19. Raystorm

    Revell B-17G woes!

    Argh, I've just taken all the masking off my B-17G only to managed to slightly push in the side gunner windows and also have the ball turret mount come loose inside the fuselage! Anyone got any ideas or tips how to fix things?
  20. Just finished this one. Revell's excellent Pro Modeller 1/72 B-17G. Marked as "Nine O Nine" from the 91st Bomb Group. She survived 140 missions, but sadly did not survive Kingman, AZ. Hope you like her.
  21. Hi Guys I have heard about this in the pipeline but this is the first time i've seen pictures. She looks a beast. http://www.themodellingnews.com/2013/03/now-this-is-large-scale-modelling-folks.html Sorry if this has been posted before...
  22. B-17G Replacement Main Wheels for the Revell Kit 1:72 Eduard Brassin The B-17G released by Revell last in 2011 (see Paul’s review HERE) has been generally welcomed by the modelling community, although there are some things that fall behind earlier kits in terms of finesse, It’s packed full of detail making it great value for money. Naturally, it’s been a target for aftermarket producers to exploit. Brassin B-17G Wheels The kit wheels are quite mediocre, so these replacements are most welcome. Moulded in light grey resin, the tyres are supplied as separate parts from the hubs which makes painting easier. Detail in the hubs is stunning, there really is a huge amount of fine detail moulded into them. They are supplied attached to backing plates, so a razor saw should help to cut them away. The tyres are equally well moulded with a tread pattern and brand lettering around the tyre walls. They aren’t flattened so you may want to sand a flat onto them if you prefer this look. Conclusion These are a great enhancement over the kit parts. Looking at the Revell B-17F kit, they should suitably replace them too (which I will be doing !). They are a simple swap, so apart from cutting the hubs away from the backing plates, no fancy skills are required. Review sample courtesy of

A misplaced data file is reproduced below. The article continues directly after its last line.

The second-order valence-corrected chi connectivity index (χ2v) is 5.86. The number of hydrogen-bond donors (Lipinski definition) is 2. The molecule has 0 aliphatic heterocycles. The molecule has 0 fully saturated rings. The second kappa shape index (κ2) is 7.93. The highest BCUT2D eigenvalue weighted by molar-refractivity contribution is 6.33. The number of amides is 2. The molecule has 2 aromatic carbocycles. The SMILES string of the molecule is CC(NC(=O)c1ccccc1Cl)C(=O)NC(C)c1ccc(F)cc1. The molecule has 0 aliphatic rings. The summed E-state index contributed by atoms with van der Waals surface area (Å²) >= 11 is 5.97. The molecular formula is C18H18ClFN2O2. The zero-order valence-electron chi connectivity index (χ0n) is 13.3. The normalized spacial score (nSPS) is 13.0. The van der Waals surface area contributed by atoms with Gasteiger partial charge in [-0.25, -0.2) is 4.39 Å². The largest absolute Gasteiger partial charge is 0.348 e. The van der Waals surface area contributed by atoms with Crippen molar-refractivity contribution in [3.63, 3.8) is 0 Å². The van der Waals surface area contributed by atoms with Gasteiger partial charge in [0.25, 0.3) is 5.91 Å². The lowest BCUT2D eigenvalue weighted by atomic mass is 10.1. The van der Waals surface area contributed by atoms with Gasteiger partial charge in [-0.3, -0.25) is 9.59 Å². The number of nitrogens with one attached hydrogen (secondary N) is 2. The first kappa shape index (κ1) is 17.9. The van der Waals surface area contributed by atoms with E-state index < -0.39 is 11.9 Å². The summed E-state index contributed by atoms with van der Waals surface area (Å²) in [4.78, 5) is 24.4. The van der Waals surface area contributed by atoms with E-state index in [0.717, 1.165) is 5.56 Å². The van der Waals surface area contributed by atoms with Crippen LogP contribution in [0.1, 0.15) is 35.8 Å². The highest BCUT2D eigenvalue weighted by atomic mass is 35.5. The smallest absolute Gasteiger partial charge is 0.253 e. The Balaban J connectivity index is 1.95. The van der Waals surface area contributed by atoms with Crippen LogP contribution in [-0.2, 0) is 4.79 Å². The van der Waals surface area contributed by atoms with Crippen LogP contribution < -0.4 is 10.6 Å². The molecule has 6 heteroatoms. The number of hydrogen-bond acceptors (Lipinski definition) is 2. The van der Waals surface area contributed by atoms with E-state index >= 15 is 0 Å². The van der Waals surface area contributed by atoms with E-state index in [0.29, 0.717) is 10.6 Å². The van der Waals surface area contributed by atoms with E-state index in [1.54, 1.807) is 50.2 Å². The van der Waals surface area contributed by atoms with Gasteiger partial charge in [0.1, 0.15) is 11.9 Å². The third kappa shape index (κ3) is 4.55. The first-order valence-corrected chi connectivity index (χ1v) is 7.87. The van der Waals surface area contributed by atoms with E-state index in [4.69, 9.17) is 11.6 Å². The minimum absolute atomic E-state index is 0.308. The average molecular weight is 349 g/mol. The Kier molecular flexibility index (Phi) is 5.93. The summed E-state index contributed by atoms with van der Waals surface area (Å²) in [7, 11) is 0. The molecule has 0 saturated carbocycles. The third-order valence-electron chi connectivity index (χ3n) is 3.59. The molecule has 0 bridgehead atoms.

23. The big show here in Gothenburg was this weekend, and i managed to get this done on friday, with 14hrs to spare! Whew! And with that, on to the pictures: Paint is a combination of Tamiya, Xtracrylix and Lifcolor, markings from Kits-World and the box, since Kits-world have no stencils or Stars'n'Bars. Overall a fun build, but now i'll have a lie down before I start next years challange.